Uh, 25 13. And last time I upgraded my phone, I had to get my old phone. I had to back it up to iCloud or to my Mac, and then I had to get the new phone and plug it in and wait for it to restore. And this time I took the new phone out of the box, all shiny, you know, and turns it on. And it said, Hey, there’s another thought in it.
Once I signed up with my apple ID, it said, Hey, you’re on the phones. Do you want to copy it? And I went, who are you? And it just did it for me now, you know, it’s not as satisfying because the other process would have worked for me. But man, that was an exciter, you know, that was like, wow, that was a wow moment.
That was the sprinkles on top of my Sunday, you know, I didn’t know. But I really enjoyed it. And so I struggle with the, you know, once we get past minimum viable product, right? Once we get past something that allows the customer to do the minimum tasks that we want them, we need them to do, or we probably want to solve, how do we prioritize
between too many well moments or
You know, what do you do when you are prioritizing, you know, options for the work that can be done?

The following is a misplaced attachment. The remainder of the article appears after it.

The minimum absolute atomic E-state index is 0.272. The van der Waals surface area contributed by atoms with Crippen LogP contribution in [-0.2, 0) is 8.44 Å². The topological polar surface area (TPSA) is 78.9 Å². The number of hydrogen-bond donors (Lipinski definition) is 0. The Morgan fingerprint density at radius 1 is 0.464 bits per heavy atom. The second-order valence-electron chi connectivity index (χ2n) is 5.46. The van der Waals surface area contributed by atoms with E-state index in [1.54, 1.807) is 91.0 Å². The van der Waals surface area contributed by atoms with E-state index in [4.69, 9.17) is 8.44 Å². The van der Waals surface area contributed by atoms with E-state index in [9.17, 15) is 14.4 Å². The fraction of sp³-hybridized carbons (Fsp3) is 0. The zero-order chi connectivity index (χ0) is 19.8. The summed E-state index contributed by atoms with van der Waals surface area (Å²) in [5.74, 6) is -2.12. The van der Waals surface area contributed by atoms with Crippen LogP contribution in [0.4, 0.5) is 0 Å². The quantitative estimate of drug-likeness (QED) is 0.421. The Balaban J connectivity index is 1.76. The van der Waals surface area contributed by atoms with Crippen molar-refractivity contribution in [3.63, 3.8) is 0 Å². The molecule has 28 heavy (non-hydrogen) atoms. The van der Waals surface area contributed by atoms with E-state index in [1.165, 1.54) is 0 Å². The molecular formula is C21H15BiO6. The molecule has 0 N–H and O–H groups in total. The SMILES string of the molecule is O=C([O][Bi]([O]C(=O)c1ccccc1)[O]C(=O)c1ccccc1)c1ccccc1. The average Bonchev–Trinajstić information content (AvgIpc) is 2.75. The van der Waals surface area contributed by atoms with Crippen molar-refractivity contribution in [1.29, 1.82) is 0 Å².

David: That is part of the company’s strategy, I would say. Uh, and for me it’s like, do you
want to be another product in the market? Are we want to stand there? Because if you want to, to, to be the one, like we’re top a bit, top of mind, you need to do things different. And by doing the things different, it’s not about delivering features.
And then you need to forget about MVP. And if you go to MLP, like it’s a minimum lovable product, and then you focus on creating a great experience for a small set of users. But like, if you think on net promoter score, you will only progress to the next level when you are, when you realize that you have a great net promoter score.
Murray: I’m wanting to talk to you about scaling. Like how do you, how do you scale up the, the product owner or product leader function? Because, you know, in agile we say each team of say six to 10, people should have a product owner. Okay, well, you want to call it a product later. Um, but then, you know, many products will, will have, they just need 50 people let’s say to work on the mall or a thousand people because they’re big complex products.
So I was wondering, what are your thoughts on
scaling up do to just have a product leader or
have at the next level up and then another one that likes level up and so on. And wha what do you recommend.
David: Yeah, there’s this. Something. That is the answer for me is always a big
depend, but I think an experienced product lead can lead. I would say sustainably three teams, Martin that can get quite complex and three teams. I mean this two pizza size, like from six to eight people, I have seen that working now with me.
It got quite stressful in, the beginning, but actually it helped me move from an output output driven to outcome because when I had three teams, I had no choice, but to empower them. And then I had no time to write stories, to write tickets, but I had time to set goals and to think, what do we want to achieve?